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Refining the process of delivering IT projects

Sue Linney
February 22, 2011

Changes to be considered

Projects with an IT component may need to be refined. It is my submission that the following changes would assist in making such projects easier, cheaper and faster.

Structure

Change the structure of how projects fit into the end-to-end management process. Move from two steps (strategy development by the mainstream business and delivery by the project) to three steps (innovation and  detailed design both by the business and then implementation by the project).

The first stage can be truly innovative. The second stage translates that into something that can be implemented far more easily in the third stage by the project. The business needs to own the second stage with IT as subject matter experts – this places the impacts and outcomes with the business, but enables the agile element to be retained. The output from the second stage would more closely align to the detail required by IT. This three-stage approach would make budget and scheduling easier to estimate and may change the time at which a project is initiated compared to current timing.

Resourcing

Fit for purpose, more flexible resourcing creating high performance teams is required to reflect the way people think and the outcomes they are expected to deliver throughout each of the three stages of the end-to-end process. The three-stage approach is designed to more closely align with different thinking styles.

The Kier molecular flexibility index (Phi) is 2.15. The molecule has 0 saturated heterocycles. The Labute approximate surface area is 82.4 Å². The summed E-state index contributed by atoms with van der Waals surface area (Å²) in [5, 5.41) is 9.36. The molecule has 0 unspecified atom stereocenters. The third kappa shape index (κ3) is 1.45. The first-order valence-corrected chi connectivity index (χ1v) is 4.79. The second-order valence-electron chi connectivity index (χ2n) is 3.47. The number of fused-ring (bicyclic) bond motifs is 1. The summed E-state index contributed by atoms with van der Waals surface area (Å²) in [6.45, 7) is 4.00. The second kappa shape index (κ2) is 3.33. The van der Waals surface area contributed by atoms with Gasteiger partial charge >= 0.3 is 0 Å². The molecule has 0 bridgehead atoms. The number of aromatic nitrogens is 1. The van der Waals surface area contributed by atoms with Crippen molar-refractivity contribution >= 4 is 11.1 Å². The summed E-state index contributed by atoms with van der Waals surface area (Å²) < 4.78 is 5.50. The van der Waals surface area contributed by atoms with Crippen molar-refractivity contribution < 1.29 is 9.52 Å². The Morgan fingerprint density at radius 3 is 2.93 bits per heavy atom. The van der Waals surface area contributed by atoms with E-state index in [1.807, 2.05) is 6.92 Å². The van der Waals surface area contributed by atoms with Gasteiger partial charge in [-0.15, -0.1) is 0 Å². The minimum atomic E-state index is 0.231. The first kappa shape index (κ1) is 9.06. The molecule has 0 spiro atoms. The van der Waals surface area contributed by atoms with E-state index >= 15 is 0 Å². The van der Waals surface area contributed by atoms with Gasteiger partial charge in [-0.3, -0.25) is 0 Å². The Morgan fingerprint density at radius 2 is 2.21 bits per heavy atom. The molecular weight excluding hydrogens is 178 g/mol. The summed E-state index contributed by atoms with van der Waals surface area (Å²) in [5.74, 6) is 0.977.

Project process

Project management methodologies rightly concentrate on the management of a project. This is at least partly because they have to cover greatly divergent industries and I believe, for this reason, never purported to cover the process of projects.

Create a detailed process for the second and third stages, rather than relying purely on the methodology for managing the project. To the extent possible, have it parallel the mainstream business to facilitate engagement of the wider audience to enable substantive outcomes to be achieved from the engagement.

Decision making

Ensure the process and the responsibilities reflect strong governance principles and the required decision making at each stage (particularly the first and second stages). Avoid de facto decision making. This will be easier the more closely a project is aligned to the way the mainstream business is structured and how the business is engaged.

This evolution will not happen by itself. It needs the will from all of us involved in such projects to discuss the issues openly and constructively and exhibit a preparedness to experiment to find the right path.

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Sue Linney
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